A Sequence to Reverse Poverty: Institutions, State Capacity and Human Empowerment

This paper explores the fundamental or deep causes of poverty persistence, which remains a central challenge of the modern world. In theory, rising political participation in a democracy operationalises checks on state predation and cultivates development-enabling state capacity. This did not materialise post-colonial sub-Saharan Africa. The theoretical foundation of this premise is further brought into question by the development achievements of strong, capable non-democracies like Singapore and Hong Kong. This study uses a dynamic panel-data model specification and General Methods of Moments for a sample of 105 countries over the period 1981 to 2015 to explore a probabilistic development hypothesis that fuses broad institutionalism with modernisation human empowerment. In this model, regime-independent state capacity is relied on to trigger the transformational impetus associated with rising existential security, autonomy and individual agency. Ensuing shifts in societal value orientations towards emancipative mindsets then drive the progression towards prosperity and liberty. The results show that the poor-country in human empowerment, represented by mind-broadening education and emancipative mindset then drives the progression towards prosperity and liberty. The results show that the poor-country deficit in human empowerment, represented by mind-broadening education and emancipative values, dwarfs the shortcomings in all other drivers of prosperity, including exports and investment. The findings rule against geography and democracy as fundamental causes of poverty or prosperity.

Working paper 832
1 August 2020

Related South Africa’s Cities and Growth Spatial Challenges and Policy Interventions Content

Request for Proposals: The role of cities as drivers of growth and employment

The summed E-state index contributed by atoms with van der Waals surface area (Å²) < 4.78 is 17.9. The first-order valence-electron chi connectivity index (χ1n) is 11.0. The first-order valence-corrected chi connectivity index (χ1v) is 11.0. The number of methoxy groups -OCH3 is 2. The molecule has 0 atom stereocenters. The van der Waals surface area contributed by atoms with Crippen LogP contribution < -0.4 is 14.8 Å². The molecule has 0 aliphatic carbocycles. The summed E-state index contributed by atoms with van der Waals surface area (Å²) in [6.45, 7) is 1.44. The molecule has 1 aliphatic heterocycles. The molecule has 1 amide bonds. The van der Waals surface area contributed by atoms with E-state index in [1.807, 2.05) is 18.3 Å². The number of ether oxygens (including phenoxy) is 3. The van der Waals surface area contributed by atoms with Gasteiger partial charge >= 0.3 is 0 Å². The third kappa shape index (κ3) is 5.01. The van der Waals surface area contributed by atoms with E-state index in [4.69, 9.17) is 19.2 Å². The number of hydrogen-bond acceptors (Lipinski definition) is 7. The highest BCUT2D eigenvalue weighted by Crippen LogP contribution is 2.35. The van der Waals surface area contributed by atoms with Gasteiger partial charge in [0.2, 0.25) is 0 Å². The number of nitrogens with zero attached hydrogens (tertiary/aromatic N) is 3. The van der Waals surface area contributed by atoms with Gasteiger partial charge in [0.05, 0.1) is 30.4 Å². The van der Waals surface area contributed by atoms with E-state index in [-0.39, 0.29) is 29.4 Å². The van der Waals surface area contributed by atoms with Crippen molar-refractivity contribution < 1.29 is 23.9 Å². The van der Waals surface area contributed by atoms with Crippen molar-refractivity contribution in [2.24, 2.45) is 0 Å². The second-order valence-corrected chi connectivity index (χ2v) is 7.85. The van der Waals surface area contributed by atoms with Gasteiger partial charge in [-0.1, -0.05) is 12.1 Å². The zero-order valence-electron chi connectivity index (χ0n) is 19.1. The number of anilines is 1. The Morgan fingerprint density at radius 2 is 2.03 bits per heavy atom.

Background Urbanization in South Africa is expected to reach 80% by...
Call for Work
South Africa’s future will be decided in our cities
Discussion Document 14 South Africa’s cities face multiple, overlap...
Dieter von Fintel, Justin Visagie, Ivan Turok, Takwanisa Machemedze, Claus Rabe, Sebastian Galiani, Edward Glaeser
Discussion Document
Monitoring South Africa’s metropolitan economies: A survey of the data landscape
Discussion Document 13 Disparities in data across different metropo...
Dieter von Fintel
Discussion Document
Cities, productivity and Jobs in SA: Problems and potential
Discussion Document 12 Cities contribute to national prosperity bec...
Ivan Turok, Justin Visagie
Discussion Document
Place-based economic policies: international lessons for South Africa
Discussion Document 11 Place-based policies are designed to support...
Harris Selod, Claus Rabe
Discussion Document
What luminosity data can and cannot reveal about South Africa’s urban economies
Discussion Document 10 As novel types of data are becoming availabl...
Takwanisa Machemedze
Discussion Document
Crime: A policy-oriented survey
Discussion Document 9 South Africa has a reputation for having high...
Sebastian Galiani
Discussion Document
Virtual CDE Workshop on SA Cities and Growth
Urban economics has provided powerful insights into how the charact...